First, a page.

3
$\begingroup$

In order to justify the interchange of the derivative and integral when differentiating a characteristic function, one can use the dominated convergence theorem:

$$\frac{d}{dt} \int e^{itx} P(dx) = \lim_{h \to 0} \frac{1}{h} \int (e^{ihx}-1) e^{itx} P(dx).$$

Since $|e^{ihx}-1| \le |hx|$, we have

$$\frac{1}{h} \int |e^{ihx}-1| P(dx) \le \int |x| P(dx),$$ so if we assume the random variable is in $L^1$, we may push the derivative under the integral. Similarly, if the random variable is in $L^k$, then we can push the $k$th derivative under the integral.

I am trying to find an analogous statement for moment generating functions, but I am having trouble generalizing the above argument. Under what conditions can we do this for MGFs? Any hints would be appreciated, but I would prefer an argument that uses dominated convergence rather than Leibniz's integral rule.

$\endgroup$
  • $\begingroup$ I'm not a probability theory expert. However, the book I have (Athreya and Lahiri) says that this is justified since $M_{X}$ (MGF of $X$) "admits a power series expansion convergent in $|t| < \epsilon$, it is infinitely differentiable in $|t| < \epsilon$ and the derivatives of $M_{X}$ can be found by term-by-term differentiation of the power series" and then it cites Rudin's PMA, Ch. 9. I don't think this is going to be helpful, but this is what I found, for what it's worth. $\endgroup$ – Clarinetist Jan 21 '16 at 0:11
5
+50
$\begingroup$

Denote by

$$M(t) := \int e^{tx} \, \mathbb{P}(dx)$$

the moment generating function of the measure $\mathbb{P}$.

Suppose that there exist $t_0 \in \mathbb{R}$ and $\epsilon>0$ such that $M(t)<\infty$ for all $t \in [t_0-\epsilon,t_0+\epsilon]$. Then

  1. If $t_0>0$ and $\int_{(-\infty,0)} |x| \, \mathbb{P}(dx)<\infty$, then $M$ is differentiable at $t=t_0$.
  2. If $t_0<0$ and $\int_{(0,\infty)} |x| \, \mathbb{P}(dx) <\infty$, then $M$ is differentiable at $t=t_0$.
  3. If $t_0=0$, then $M$ is differentiable at $t = t_0 = 0$.

Proof:

  1. Choose $\epsilon \in (0,1)$ sufficiently small such that $(t_0-\epsilon,t_0+\epsilon) \subseteq (0,\infty)$ and fix $h \in (-\epsilon/2,\epsilon/2)$. It follows from the mean value theorem that $$\left|\frac{e^{(t_0+h)x} -e^{t_0 x}}{h} \right| \leq |x| e^{\zeta x} \tag{1}$$ for some intermediate value $\zeta \in (t_0, t_0+h) \subseteq (0,\infty)$. If $x \geq 0$, we get $$\left|\frac{e^{(t_0+h)x} -e^{t_0 x}}{h} \right| \leq x e^{(t_0+h)x}.$$ Since $t_0+\epsilon>t_0+h>0$, we can choose $C>0$ (not depending on $h$, $x$) such that $$\left|\frac{e^{(t_0+h)x} -e^{t_0 x}}{h} \right| \leq C e^{(t_0+\epsilon)x} \tag{2}$$ for all $x \geq 0$. For $x \leq 0$, $(1)$ yields $$\left|\frac{e^{(t_0+h)x} -e^{t_0 x}}{h} \right| \leq |x|. \tag{3}$$ Combining $(2)$ and $(3)$, we get $$\left|\frac{e^{(t_0+h)x} -e^{t_0 x}}{h} \right| \leq w(x)$$ for $$w(x) := \begin{cases} C e^{x(t_0+\epsilon)}, & x \geq 0, \\ |x|, & x < 0 \end{cases}$$ Because of our assumptions, $w$ is an integrable dominating function. Applying the dominated convergence theorem proves the differentiability.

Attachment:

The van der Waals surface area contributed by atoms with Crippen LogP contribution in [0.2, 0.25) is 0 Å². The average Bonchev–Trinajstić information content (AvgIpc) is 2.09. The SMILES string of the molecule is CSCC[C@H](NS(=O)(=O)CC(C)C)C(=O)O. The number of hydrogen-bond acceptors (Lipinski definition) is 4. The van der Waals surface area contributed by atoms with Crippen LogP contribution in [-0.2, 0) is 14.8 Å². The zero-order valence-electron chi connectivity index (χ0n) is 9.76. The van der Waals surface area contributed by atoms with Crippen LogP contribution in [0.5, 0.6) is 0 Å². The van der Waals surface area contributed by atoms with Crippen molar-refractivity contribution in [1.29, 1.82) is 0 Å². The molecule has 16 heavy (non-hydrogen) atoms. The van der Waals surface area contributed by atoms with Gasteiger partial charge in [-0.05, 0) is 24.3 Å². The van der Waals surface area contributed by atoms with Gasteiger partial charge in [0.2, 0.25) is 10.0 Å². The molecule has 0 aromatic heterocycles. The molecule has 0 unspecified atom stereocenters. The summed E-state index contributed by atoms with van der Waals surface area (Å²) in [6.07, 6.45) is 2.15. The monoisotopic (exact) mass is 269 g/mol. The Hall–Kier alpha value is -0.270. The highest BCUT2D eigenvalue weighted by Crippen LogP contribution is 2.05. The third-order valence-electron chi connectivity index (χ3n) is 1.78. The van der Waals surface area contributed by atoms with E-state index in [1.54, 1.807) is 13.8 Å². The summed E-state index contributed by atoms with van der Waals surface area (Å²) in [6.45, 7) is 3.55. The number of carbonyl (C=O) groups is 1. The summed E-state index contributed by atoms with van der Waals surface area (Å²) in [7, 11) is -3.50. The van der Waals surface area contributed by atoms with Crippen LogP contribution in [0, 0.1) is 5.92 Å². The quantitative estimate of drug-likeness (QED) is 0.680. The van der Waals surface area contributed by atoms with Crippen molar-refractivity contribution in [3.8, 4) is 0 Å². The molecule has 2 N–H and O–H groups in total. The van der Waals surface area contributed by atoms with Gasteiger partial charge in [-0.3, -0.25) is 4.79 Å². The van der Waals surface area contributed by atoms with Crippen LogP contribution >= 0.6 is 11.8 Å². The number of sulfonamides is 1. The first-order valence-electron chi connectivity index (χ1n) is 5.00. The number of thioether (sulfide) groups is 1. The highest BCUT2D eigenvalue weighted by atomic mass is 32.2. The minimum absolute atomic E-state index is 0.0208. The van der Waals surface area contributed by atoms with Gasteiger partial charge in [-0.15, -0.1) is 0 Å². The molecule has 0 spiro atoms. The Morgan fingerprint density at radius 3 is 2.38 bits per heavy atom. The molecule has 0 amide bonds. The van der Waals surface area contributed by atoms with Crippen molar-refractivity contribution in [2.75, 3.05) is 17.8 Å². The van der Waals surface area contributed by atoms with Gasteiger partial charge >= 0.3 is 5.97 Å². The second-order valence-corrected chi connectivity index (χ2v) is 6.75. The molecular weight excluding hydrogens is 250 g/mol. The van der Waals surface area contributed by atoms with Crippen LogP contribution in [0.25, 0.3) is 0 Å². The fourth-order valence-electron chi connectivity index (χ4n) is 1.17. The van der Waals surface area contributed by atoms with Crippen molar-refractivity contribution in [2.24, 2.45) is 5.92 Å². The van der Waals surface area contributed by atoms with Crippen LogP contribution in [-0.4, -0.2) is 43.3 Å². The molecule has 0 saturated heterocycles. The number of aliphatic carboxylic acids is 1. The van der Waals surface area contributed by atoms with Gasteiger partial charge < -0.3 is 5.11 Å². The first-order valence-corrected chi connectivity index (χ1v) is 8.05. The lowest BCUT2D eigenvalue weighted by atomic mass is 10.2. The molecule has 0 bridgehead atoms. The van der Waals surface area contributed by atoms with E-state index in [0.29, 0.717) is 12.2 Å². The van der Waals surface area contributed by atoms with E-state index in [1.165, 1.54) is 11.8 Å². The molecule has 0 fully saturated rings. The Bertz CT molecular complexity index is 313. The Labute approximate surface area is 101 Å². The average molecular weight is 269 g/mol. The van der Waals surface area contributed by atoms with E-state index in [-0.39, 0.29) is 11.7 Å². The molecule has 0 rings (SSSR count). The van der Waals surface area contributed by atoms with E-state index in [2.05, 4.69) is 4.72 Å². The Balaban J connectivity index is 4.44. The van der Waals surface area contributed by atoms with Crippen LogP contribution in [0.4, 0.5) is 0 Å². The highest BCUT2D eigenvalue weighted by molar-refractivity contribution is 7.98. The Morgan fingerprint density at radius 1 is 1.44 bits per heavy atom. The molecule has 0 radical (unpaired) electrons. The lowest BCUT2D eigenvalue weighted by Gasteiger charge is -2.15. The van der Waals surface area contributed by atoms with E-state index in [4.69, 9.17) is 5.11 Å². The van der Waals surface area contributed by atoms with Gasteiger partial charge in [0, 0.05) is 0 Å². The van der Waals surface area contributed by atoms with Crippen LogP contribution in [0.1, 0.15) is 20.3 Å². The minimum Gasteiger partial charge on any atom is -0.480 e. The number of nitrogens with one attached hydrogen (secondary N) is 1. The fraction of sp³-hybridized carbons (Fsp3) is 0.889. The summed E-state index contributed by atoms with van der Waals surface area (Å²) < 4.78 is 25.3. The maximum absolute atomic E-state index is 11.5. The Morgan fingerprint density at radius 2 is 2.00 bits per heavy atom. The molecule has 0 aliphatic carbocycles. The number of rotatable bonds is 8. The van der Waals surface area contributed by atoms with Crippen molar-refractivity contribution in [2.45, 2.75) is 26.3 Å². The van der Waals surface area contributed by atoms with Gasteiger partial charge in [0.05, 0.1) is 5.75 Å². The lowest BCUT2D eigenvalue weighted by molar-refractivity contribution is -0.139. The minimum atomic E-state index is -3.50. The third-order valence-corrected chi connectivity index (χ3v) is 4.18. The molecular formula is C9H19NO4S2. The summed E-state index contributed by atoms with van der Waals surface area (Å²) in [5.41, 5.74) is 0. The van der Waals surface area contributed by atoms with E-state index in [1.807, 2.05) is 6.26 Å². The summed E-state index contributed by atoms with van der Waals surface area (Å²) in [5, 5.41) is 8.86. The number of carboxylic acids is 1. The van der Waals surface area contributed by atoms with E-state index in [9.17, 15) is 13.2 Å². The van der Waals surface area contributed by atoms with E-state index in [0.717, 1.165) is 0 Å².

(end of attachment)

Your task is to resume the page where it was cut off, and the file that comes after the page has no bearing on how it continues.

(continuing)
2. Apply statement 1 to the measure $\mathbb{Q}(B) := \mathbb{P}(-B)$.
  3. Choose $h \in (0,\epsilon/2)$. Using $(1)$ for $t_0 = 0$, we get $$\left| \frac{e^{hx}-1}{h} \right| \leq |x| e^{\zeta x}$$ for some intermediate value $\zeta=\zeta(h) \in (0,h)$. Hence, $$\left| \frac{e^{hx}-1}{h} \right| \leq |x| (1_{\{x \leq 0\}} + e^{hx} 1_{\{x>0\}}).$$ Using that $|x| \leq C(e^{-\epsilon x}+e^{\epsilon x})$ for some constant $C$, we get $$\left| \frac{e^{hx}-1}{h} \right| \leq (C+1) e^{x \epsilon} + C e^{-x \epsilon}.$$ Consequently, we may again apply the dominated convergence theorem to interchange limit & integration. A very similar argumentation works for $h \in (-\epsilon/2,0)$. This gives the differentiability of $M$ at $t=0$.
$\endgroup$
  • $\begingroup$ I think you mean $h \in (-\epsilon,\epsilon)$ rather than $h \in (t_0-\epsilon, t_0+\epsilon)$. Could you explain how you get the upper bound on $|x e^{x(t_0+h)}|$? $\endgroup$ – angryavian Jan 22 '16 at 6:47
  • $\begingroup$ @angryavian You are right; actually it's even better to take $h \in (-\epsilon/2,\epsilon/2)$. If $h \in (-\epsilon/2,\epsilon/2)$, then $$ x e^{x(h-\epsilon)} \leq x e^{-x \epsilon/2}$$ for all $x \geq 0$ and therefore $$x e^{x(t_0+h)} = x e^{x(h-\epsilon)} e^{x(t_0+\epsilon)} \leq C e^{x(t_0+\epsilon)}$$ for any $x \geq 0$; here $$C := \sup_{x \geq 0} (xe^{-x \epsilon/2})< \infty.$$ With a very similar reasoning, we also get a bound for $x<0$. $\endgroup$ – saz Jan 22 '16 at 7:23
  • $\begingroup$ I don't think (1) is correct: the series should be $\sum_{k=0}^\infty \frac{(hx)^k}{(k+1)!}$. $\endgroup$ – angryavian Jan 25 '16 at 19:49
  • $\begingroup$ @angryavian That's exactly what's written there ... or what am I missing? $\endgroup$ – saz Jan 25 '16 at 19:51
  • $\begingroup$ The denominator is different. Going from the previous line to (1), you've shown that $\frac{e^{hx}-1}{h} = x e^{hx}$ which I don't think is true. Apologies if I'm overlooking something! $\endgroup$ – angryavian Jan 25 '16 at 19:57

Your Answer

By clicking “Post Your Answer”, you agree to our terms of service, privacy policy and cookie policy

Not the answer you're looking for? Browse other questions tagged or ask your own question.